What is truly required is a more public discussion of tobacco control.

The most recent Surgeon Generals Report on Smoking and Health calls for new approaches to control tobacco use and a recent article in The Atlantic, The Nicotine Fix, describes the landscape for Harm Reduction very well. http://www.theatlantic.com/features/archive/2014/11/the-nicotine-fix/382666/

Missing from any of the public discussion of smoking is the question of self-medication. The prevalence of tobacco use among patients with mental illness is almost double that of the general population. Nicotine is an antidepressant. In addition, research has shown that people with Schizophrenia, Attention Deficit Hyperactivity Disorder and Obsessive Compulsive Disorder have improved cognition and Schizophrenics had reduced hallucinations. It is certainly understandable why these smokers are reluctant to quit.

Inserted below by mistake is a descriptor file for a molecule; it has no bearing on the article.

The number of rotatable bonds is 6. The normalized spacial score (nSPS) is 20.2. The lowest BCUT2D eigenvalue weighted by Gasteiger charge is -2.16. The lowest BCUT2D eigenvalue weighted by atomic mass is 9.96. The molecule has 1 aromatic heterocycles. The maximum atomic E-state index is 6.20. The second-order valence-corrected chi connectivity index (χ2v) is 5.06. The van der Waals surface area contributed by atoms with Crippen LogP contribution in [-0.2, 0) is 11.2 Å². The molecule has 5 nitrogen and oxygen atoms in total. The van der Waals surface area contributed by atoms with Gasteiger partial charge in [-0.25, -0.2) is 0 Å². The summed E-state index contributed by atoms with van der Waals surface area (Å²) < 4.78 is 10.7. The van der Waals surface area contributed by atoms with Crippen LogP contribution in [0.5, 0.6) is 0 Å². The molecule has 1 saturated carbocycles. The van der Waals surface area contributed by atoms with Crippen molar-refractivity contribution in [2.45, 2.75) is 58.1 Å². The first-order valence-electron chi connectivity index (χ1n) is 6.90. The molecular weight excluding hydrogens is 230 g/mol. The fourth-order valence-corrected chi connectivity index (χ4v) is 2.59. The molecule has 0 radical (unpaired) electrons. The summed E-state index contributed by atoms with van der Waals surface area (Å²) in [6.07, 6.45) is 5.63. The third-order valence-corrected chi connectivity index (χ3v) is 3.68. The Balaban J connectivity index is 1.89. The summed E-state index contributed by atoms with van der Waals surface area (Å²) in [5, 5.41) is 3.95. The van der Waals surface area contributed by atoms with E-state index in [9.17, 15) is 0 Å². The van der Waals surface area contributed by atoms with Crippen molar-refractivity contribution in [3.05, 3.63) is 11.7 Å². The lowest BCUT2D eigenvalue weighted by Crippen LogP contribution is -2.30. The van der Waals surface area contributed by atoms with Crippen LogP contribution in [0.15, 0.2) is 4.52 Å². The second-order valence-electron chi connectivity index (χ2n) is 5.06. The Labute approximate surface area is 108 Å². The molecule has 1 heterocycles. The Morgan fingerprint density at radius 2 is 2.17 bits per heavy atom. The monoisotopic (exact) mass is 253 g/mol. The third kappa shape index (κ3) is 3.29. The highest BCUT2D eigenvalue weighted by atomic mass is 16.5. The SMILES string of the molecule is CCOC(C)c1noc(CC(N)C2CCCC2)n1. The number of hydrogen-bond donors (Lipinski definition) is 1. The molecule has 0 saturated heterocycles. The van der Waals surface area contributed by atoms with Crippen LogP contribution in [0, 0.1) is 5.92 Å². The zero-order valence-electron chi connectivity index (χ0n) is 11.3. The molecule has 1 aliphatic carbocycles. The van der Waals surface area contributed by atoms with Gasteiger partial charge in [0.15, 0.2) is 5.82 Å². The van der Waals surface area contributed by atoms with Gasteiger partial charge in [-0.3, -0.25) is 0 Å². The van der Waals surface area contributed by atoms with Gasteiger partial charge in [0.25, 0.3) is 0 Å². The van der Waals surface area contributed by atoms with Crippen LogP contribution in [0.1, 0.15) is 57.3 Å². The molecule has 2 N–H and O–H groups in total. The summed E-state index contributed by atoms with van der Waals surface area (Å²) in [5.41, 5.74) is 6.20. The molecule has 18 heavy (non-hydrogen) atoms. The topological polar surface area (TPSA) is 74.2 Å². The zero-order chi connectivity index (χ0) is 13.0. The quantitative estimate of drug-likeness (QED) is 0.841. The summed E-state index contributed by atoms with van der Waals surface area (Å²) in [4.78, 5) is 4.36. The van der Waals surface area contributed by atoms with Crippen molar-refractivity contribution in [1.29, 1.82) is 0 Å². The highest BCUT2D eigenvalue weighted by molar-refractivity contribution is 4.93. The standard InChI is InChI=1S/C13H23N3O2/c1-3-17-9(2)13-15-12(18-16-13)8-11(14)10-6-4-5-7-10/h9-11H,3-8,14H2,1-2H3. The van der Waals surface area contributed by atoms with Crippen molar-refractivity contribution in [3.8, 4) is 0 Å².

Appropriate diagnosis and treatment of people with mental illness needs to part of any solution to the tobacco control problem. Some anti-depressant medications have been approved for use in smoking cessation, so why not treat two conditions with one drug? A harm reduction approach would also recognize that current medications may be inadequate to completely treat mental illness and that nicotine substitution by lifelong use of nicotine patches or gum may help support a patient to maintain abstinence from smoking.

Many people smoke to prevent symptoms of nicotine withdrawal, with a few added puffs for mood modulation in times of stress. While we debate the regulation of electronic cigarettes, let us acknowledge that anyone using these devices is reducing the harm to themselves. Let us also promote the use of nicotine in safer forms. The British National Health Service has done just that.

What is truly required is a more public discussion of tobacco control. Our number one public health problem, one for which we have evidence-based solutions, has faded from general awareness. Why has that happened?